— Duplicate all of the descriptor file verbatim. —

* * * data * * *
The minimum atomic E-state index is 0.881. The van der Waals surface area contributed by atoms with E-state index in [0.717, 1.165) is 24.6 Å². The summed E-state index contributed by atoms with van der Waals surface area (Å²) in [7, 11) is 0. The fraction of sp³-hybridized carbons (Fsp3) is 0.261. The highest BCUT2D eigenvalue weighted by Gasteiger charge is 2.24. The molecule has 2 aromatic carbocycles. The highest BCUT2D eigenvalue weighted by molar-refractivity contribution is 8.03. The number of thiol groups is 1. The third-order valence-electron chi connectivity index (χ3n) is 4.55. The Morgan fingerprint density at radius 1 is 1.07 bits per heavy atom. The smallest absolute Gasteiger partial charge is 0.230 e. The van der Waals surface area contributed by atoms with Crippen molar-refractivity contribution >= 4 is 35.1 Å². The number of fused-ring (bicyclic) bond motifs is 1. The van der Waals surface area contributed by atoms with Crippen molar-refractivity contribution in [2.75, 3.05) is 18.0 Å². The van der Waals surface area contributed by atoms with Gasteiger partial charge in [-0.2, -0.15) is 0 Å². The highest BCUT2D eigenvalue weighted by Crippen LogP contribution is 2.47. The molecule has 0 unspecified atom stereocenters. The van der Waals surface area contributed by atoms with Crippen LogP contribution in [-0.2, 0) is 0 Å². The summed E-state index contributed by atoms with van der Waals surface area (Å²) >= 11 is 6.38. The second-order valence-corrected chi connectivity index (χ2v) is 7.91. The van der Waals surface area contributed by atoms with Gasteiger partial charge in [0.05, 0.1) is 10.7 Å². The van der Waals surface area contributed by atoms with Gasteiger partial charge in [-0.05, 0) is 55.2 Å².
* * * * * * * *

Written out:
The minimum atomic E-state index is 0.881. The van der Waals surface area contributed by atoms with E-state index in [0.717, 1.165) is 24.6 Å². The summed E-state index contributed by atoms with van der Waals surface area (Å²) in [7, 11) is 0. The fraction of sp³-hybridized carbons (Fsp3) is 0.261. The highest BCUT2D eigenvalue weighted by Gasteiger charge is 2.24. The molecule has 2 aromatic carbocycles. The highest BCUT2D eigenvalue weighted by molar-refractivity contribution is 8.03. The number of thiol groups is 1. The third-order valence-electron chi connectivity index (χ3n) is 4.55. The Morgan fingerprint density at radius 1 is 1.07 bits per heavy atom. The smallest absolute Gasteiger partial charge is 0.230 e. The van der Waals surface area contributed by atoms with Crippen molar-refractivity contribution >= 4 is 35.1 Å². The number of fused-ring (bicyclic) bond motifs is 1. The van der Waals surface area contributed by atoms with Crippen molar-refractivity contribution in [2.75, 3.05) is 18.0 Å². The van der Waals surface area contributed by atoms with Gasteiger partial charge in [-0.2, -0.15) is 0 Å². The highest BCUT2D eigenvalue weighted by Crippen LogP contribution is 2.47. The molecule has 0 unspecified atom stereocenters. The van der Waals surface area contributed by atoms with Crippen LogP contribution in [-0.2, 0) is 0 Å². The summed E-state index contributed by atoms with van der Waals surface area (Å²) >= 11 is 6.38. The second-order valence-corrected chi connectivity index (χ2v) is 7.91. The van der Waals surface area contributed by atoms with Gasteiger partial charge in [0.05, 0.1) is 10.7 Å². The van der Waals surface area contributed by atoms with Gasteiger partial charge in [-0.05, 0) is 55.2 Å².